Sound crept back into the room as the men around me returned to their cups and conversations, well used to such violent interruptions. The old man leaned in close to whisper a flirtation in my ear. I laughed when he pulled away, his dark eyes wrinkling with shared mirth.
“Well,” I said, preparing myself to return the flirtation.
My next words were cut off as the rear door banged open. A large man I didn’t recognize dragged a smaller one in his wake. I caught the flash of familiar brown hair and threadbare clothing. Jean. My heart hammered against my ribs.
“Poor bastard,” the old man said with a laugh.
I forced myself to smile in return, leaning in to continue our tête-à-tête. I couldn’t break rank, not now. Plenty of men were thrown out of bars every evening, no need to involve myself, no need to expose myself. Jean could handle his own.
Then I heard the second gunshot echo from outside, and all thoughts of my personal safety fled. I launched myself from the stool and into the crowd, careless of those I shoved out of my way. I pulled up short the second I was through the door, my hand clasped over my mouth to keep in my scream. There, just in front of me, sprawled out over the cobblestones, was the body of my lover, the top half of his head missing, bone fragments and brain matter glittering like maggots in the moonlight.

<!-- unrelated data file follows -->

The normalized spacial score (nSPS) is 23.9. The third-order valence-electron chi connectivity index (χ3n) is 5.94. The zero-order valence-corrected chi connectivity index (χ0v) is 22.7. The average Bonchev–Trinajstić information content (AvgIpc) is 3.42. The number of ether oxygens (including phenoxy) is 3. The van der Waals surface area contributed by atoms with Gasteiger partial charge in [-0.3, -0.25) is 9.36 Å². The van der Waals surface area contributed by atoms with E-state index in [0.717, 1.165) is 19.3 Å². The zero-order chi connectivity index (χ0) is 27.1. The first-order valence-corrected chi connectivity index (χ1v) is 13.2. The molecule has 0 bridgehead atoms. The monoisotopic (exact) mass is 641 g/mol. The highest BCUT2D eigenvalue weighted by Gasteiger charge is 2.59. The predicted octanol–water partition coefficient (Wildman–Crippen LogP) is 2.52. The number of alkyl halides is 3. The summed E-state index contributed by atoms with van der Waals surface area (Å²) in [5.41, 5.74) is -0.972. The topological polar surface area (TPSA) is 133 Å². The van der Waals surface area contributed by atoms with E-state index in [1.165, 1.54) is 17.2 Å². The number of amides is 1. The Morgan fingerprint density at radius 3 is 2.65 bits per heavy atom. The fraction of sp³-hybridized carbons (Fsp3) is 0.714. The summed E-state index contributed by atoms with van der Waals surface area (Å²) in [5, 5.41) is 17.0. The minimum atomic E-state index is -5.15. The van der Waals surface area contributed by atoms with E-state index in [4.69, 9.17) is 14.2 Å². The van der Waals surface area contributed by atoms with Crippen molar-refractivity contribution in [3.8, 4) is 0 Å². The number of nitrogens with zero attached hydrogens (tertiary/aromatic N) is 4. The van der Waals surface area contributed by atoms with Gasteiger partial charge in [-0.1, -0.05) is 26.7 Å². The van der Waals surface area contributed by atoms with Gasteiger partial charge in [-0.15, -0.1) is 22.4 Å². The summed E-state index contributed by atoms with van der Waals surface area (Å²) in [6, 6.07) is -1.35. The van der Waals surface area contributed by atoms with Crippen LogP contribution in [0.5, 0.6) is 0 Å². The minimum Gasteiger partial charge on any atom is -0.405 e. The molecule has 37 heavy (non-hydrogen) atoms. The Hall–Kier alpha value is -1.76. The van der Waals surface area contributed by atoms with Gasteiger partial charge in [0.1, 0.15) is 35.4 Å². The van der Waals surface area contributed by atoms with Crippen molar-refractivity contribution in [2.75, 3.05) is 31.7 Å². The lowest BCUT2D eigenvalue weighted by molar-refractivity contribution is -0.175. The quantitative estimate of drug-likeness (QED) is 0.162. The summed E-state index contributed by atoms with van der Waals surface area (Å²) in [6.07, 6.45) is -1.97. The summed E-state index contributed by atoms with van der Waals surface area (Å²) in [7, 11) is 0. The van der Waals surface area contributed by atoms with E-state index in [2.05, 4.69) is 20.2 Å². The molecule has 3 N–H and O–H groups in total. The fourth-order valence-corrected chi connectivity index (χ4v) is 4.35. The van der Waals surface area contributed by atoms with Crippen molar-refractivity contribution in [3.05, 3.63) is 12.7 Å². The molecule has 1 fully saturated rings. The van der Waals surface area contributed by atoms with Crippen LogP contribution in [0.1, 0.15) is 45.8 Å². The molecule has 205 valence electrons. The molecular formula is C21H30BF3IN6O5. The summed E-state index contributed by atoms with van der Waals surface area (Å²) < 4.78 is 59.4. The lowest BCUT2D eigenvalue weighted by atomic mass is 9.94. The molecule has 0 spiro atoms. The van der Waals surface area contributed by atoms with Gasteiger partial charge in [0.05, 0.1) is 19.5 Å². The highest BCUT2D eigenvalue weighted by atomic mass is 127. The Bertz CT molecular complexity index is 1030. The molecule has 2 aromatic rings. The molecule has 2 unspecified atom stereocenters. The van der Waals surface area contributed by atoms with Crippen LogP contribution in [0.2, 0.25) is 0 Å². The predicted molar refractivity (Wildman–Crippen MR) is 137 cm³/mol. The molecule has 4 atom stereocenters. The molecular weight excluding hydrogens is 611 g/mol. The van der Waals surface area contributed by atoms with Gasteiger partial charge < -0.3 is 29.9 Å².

No. No, no, no.
I was so consumed with disbelief that I didn’t notice the other men, didn’t see one dislodge himself from the shadows and approach me. Pain exploded from the back of my head, and the scene in front of me blinked out as I was swallowed by darkness.
coming in 2021
Copyright © 2020 by Navessa Allen
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This book is a work of fiction. References to real people, establishments, locales, events, and organizations are used fictitiously and only with the intent to provide a sense of historical authenticity. All other characters, dialog, incidents, and settings are drawn from the author’s imagination and are not to be construed as real.